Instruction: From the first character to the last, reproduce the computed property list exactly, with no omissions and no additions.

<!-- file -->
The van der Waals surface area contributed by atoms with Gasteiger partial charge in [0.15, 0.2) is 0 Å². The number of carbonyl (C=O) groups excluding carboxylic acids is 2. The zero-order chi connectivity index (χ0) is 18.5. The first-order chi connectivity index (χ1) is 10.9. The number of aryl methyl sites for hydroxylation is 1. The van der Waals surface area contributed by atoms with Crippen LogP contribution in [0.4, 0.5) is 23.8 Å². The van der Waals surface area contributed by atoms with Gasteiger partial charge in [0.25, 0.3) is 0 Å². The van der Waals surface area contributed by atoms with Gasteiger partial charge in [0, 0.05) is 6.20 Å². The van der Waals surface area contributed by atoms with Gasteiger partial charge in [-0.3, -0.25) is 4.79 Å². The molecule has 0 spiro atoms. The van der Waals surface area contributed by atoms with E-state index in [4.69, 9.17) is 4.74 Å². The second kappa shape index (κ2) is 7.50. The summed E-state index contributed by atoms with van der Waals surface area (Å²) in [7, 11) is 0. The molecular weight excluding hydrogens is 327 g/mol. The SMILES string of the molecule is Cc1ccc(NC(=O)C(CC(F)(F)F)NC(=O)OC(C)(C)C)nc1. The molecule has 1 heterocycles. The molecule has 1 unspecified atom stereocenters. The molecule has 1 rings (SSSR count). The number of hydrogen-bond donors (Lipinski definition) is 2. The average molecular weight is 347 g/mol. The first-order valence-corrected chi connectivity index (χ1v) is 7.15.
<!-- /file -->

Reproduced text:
The van der Waals surface area contributed by atoms with Gasteiger partial charge in [0.15, 0.2) is 0 Å². The number of carbonyl (C=O) groups excluding carboxylic acids is 2. The zero-order chi connectivity index (χ0) is 18.5. The first-order chi connectivity index (χ1) is 10.9. The number of aryl methyl sites for hydroxylation is 1. The van der Waals surface area contributed by atoms with Crippen LogP contribution in [0.4, 0.5) is 23.8 Å². The van der Waals surface area contributed by atoms with Gasteiger partial charge in [0.25, 0.3) is 0 Å². The van der Waals surface area contributed by atoms with Gasteiger partial charge in [0, 0.05) is 6.20 Å². The van der Waals surface area contributed by atoms with Gasteiger partial charge in [-0.3, -0.25) is 4.79 Å². The molecule has 0 spiro atoms. The van der Waals surface area contributed by atoms with E-state index in [4.69, 9.17) is 4.74 Å². The second kappa shape index (κ2) is 7.50. The summed E-state index contributed by atoms with van der Waals surface area (Å²) in [7, 11) is 0. The molecular weight excluding hydrogens is 327 g/mol. The SMILES string of the molecule is Cc1ccc(NC(=O)C(CC(F)(F)F)NC(=O)OC(C)(C)C)nc1. The molecule has 1 heterocycles. The molecule has 1 unspecified atom stereocenters. The molecule has 1 rings (SSSR count). The number of hydrogen-bond donors (Lipinski definition) is 2. The average molecular weight is 347 g/mol. The first-order valence-corrected chi connectivity index (χ1v) is 7.15.